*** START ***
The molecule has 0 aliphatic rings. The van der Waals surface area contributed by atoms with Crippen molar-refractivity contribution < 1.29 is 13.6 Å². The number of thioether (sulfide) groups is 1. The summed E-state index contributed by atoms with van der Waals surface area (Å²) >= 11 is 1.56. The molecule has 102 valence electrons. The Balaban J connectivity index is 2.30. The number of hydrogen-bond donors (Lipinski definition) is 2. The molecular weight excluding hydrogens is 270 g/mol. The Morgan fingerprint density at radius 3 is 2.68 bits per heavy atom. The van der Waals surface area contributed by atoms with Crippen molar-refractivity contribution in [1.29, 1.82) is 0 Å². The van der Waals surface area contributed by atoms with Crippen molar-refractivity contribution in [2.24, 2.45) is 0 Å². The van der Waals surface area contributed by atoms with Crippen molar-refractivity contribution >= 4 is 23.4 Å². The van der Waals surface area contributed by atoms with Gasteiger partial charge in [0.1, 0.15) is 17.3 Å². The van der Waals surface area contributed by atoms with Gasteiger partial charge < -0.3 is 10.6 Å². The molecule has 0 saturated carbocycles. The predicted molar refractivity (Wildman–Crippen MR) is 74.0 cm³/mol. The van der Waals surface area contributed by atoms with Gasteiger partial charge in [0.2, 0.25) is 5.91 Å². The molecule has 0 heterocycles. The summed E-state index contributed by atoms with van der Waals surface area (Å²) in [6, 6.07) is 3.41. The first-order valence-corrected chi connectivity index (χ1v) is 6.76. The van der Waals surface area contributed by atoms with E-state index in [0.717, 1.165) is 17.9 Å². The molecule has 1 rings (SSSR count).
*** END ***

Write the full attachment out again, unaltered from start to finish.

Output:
The molecule has 0 aliphatic rings. The van der Waals surface area contributed by atoms with Crippen molar-refractivity contribution < 1.29 is 13.6 Å². The number of thioether (sulfide) groups is 1. The summed E-state index contributed by atoms with van der Waals surface area (Å²) >= 11 is 1.56. The molecule has 102 valence electrons. The Balaban J connectivity index is 2.30. The number of hydrogen-bond donors (Lipinski definition) is 2. The molecular weight excluding hydrogens is 270 g/mol. The Morgan fingerprint density at radius 3 is 2.68 bits per heavy atom. The van der Waals surface area contributed by atoms with Crippen molar-refractivity contribution in [1.29, 1.82) is 0 Å². The van der Waals surface area contributed by atoms with Crippen molar-refractivity contribution in [2.24, 2.45) is 0 Å². The van der Waals surface area contributed by atoms with Crippen molar-refractivity contribution >= 4 is 23.4 Å². The van der Waals surface area contributed by atoms with Gasteiger partial charge in [0.1, 0.15) is 17.3 Å². The van der Waals surface area contributed by atoms with Gasteiger partial charge < -0.3 is 10.6 Å². The molecule has 0 saturated carbocycles. The predicted molar refractivity (Wildman–Crippen MR) is 74.0 cm³/mol. The van der Waals surface area contributed by atoms with Gasteiger partial charge in [0.2, 0.25) is 5.91 Å². The molecule has 0 heterocycles. The summed E-state index contributed by atoms with van der Waals surface area (Å²) in [6, 6.07) is 3.41. The first-order valence-corrected chi connectivity index (χ1v) is 6.76. The van der Waals surface area contributed by atoms with E-state index in [0.717, 1.165) is 17.9 Å². The molecule has 1 rings (SSSR count).